100mph will always be there for the interstate when you can see two miles down the empty highway. Get your skills up first.
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Last edited by KCW; 02-01-2019 at 06:07 AM.
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post #8 of 11 (permalink) Old 02-02-2019, 08:20 AM
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[QUOTE=tbzg;986830]I'm a new rider (just got my KY Permit about a month ago), and I've mostly limited myself to riding in a parking lot

Welcome first off to not only the group but the brotherhood of 2 wheels and the open road

I have a VS 650, 1100 and Road Star 1700 - all can and will keep up with the others through patients.

I think you seem to be on the right track of riding, just test yourself in different situations and stay in your comfort zone for the most part. I'm in NO way an expert as I taught myself to ride about 6mths ago on my 1100 which in itself is pretty stupid being it's not a starter bike however am kinda known as a gambler and have way too much faith in myself then anyone should honestly. AKA I'm not very smart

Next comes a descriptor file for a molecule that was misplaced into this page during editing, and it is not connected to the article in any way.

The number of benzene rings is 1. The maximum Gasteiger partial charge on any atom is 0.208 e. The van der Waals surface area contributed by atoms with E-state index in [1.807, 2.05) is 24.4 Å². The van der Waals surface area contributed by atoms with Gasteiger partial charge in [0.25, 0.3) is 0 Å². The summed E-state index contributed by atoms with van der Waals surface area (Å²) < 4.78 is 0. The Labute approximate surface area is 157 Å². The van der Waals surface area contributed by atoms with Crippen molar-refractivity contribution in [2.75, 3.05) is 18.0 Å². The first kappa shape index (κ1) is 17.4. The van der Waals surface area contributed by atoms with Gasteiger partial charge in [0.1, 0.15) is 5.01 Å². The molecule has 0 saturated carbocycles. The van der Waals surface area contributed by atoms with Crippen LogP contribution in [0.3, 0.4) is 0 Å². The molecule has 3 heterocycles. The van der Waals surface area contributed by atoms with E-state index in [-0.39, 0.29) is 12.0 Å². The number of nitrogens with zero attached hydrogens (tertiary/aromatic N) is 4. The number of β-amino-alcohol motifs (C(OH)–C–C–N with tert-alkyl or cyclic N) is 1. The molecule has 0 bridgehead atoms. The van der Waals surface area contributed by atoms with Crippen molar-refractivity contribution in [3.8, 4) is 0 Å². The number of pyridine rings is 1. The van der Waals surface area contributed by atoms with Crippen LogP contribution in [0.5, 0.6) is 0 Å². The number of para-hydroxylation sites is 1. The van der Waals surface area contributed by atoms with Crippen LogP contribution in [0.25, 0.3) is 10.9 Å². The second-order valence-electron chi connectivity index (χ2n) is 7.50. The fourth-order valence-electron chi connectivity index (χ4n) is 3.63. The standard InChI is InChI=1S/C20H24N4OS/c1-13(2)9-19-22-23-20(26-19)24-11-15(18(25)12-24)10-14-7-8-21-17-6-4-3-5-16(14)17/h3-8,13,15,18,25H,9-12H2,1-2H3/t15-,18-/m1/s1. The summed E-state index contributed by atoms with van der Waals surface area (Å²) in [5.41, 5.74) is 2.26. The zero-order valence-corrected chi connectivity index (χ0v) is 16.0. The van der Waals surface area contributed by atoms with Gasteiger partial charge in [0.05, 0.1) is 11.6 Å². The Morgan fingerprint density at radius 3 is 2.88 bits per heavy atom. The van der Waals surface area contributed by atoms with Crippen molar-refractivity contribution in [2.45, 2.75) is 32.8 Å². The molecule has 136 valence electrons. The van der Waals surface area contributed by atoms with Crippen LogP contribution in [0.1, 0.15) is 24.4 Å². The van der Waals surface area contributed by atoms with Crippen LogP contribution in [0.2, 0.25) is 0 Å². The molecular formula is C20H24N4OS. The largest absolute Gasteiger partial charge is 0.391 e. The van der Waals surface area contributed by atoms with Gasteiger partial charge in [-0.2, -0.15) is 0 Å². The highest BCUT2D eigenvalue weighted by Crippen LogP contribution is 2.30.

I've since taught both my sons to ride and each day after getting one part down we did another.

Just be safe and enjoy, don't scare yourself

Most riders scare themselves into parking the bike and never riding again within a few weeks - just be patient and smart

ENJOY !!!
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post #9 of 11 (permalink) Old 02-02-2019, 10:07 AM
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IMO the most important thing a new rider can learn is how to use the front brake. I know of too many riders who don't use it out of fear or because they don't have one because chopper style dictates not having one. Having practiced using the front brake effectively when I first started riding has saved my butt more times over the course of four decades than I can count using all fingers and toes.

Don't be this guy.
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post #10 of 11 (permalink) Old 02-02-2019, 09:02 PM
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Having raced motocross I can testify. But that was to keep the power to the ground longer into the turn and exit speed out of the turn. But it was good practice and mentally Iím prepared to use front brake. Front braking is crucial to keeping the bike planted and stable. Once you get the hang of it you will rely on it. I use 80% front brake under normal circumstances and 100% coming to a stop.